The 1810 census of Waterbury shows a free African American
woman named Time living with a free African American man
named Dick. Both were listed as head of household. Dick
Freeman is known to have had a long history in Waterbury,
but this is the only known reference to Time in Waterbury.
On October 16, 1772, two enslaved African Americans, named
Time and Dick, were married in Wallingford, Connecticut.
Both were then enslaved by Capt. Moses Rice. They may
or may not have been the same couple that lived in Waterbury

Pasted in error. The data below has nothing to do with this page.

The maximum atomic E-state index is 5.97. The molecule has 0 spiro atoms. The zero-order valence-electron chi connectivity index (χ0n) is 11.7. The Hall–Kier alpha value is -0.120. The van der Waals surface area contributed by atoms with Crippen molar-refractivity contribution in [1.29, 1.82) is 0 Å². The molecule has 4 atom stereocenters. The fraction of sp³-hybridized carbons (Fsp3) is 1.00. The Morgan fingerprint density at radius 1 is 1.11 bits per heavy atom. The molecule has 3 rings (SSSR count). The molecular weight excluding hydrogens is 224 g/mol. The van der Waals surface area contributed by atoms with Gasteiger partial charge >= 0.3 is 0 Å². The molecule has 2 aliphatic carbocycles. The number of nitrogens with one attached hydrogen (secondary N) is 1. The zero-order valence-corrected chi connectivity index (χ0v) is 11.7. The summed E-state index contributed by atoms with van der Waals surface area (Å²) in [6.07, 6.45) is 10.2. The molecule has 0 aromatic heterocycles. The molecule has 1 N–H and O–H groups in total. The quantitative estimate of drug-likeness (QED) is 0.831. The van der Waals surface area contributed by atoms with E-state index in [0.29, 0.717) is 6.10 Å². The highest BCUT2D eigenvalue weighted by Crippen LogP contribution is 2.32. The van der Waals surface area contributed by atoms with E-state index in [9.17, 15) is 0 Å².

In 1789, Time filed for divorce. She still lived in Wallingford
but was now free, not enslaved. In her petition, Time stated
that Dick's "affections were alienated" from her
eleven years earlier and that he left her for another woman
with whom he lived "in a state of adultery" in
Cheshire. Time's divorce was granted.
In the 18th century, Dick had been enslaved by two Waterbury
residents, Rev. James Scovill and Stephen Bronson. Bronson's
grandson wrote, in his 1858 History of Waterbury,
that Dick had been sold several times by either Scovill
or Bronson with the understanding that he might
return when he chose. Wallingford is approximately
20 miles and Cheshire 10 miles from Waterbury. It seems
possible that the Dick and Time who were married in Wallingford
could be the same couple who appear in the 1810 census
of Waterbury, 21 years after their divorce.